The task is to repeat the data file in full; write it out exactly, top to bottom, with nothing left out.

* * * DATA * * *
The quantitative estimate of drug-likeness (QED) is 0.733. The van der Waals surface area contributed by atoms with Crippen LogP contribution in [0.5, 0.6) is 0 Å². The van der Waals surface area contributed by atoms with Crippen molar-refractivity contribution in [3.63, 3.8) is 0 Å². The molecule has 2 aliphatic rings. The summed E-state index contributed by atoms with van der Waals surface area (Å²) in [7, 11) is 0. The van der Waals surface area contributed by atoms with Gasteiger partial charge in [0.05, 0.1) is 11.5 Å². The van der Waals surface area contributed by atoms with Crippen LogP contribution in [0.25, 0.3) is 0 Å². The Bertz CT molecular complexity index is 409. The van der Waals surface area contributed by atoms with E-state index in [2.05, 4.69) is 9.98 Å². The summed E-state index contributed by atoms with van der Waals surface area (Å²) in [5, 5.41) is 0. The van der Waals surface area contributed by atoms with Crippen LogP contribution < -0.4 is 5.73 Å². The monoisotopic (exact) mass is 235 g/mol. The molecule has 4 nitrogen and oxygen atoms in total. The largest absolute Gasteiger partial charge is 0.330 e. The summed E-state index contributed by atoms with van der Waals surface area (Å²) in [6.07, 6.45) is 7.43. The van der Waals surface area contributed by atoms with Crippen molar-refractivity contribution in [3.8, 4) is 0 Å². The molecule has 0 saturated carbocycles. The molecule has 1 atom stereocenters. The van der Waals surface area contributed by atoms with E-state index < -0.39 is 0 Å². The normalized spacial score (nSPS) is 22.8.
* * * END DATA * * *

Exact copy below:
The quantitative estimate of drug-likeness (QED) is 0.733. The van der Waals surface area contributed by atoms with Crippen LogP contribution in [0.5, 0.6) is 0 Å². The van der Waals surface area contributed by atoms with Crippen molar-refractivity contribution in [3.63, 3.8) is 0 Å². The molecule has 2 aliphatic rings. The summed E-state index contributed by atoms with van der Waals surface area (Å²) in [7, 11) is 0. The van der Waals surface area contributed by atoms with Gasteiger partial charge in [0.05, 0.1) is 11.5 Å². The van der Waals surface area contributed by atoms with Crippen LogP contribution in [0.25, 0.3) is 0 Å². The Bertz CT molecular complexity index is 409. The van der Waals surface area contributed by atoms with E-state index in [2.05, 4.69) is 9.98 Å². The summed E-state index contributed by atoms with van der Waals surface area (Å²) in [5, 5.41) is 0. The van der Waals surface area contributed by atoms with Crippen LogP contribution < -0.4 is 5.73 Å². The monoisotopic (exact) mass is 235 g/mol. The molecule has 4 nitrogen and oxygen atoms in total. The largest absolute Gasteiger partial charge is 0.330 e. The summed E-state index contributed by atoms with van der Waals surface area (Å²) in [6.07, 6.45) is 7.43. The van der Waals surface area contributed by atoms with Crippen molar-refractivity contribution in [3.8, 4) is 0 Å². The molecule has 0 saturated carbocycles. The molecule has 1 atom stereocenters. The van der Waals surface area contributed by atoms with E-state index < -0.39 is 0 Å². The normalized spacial score (nSPS) is 22.8.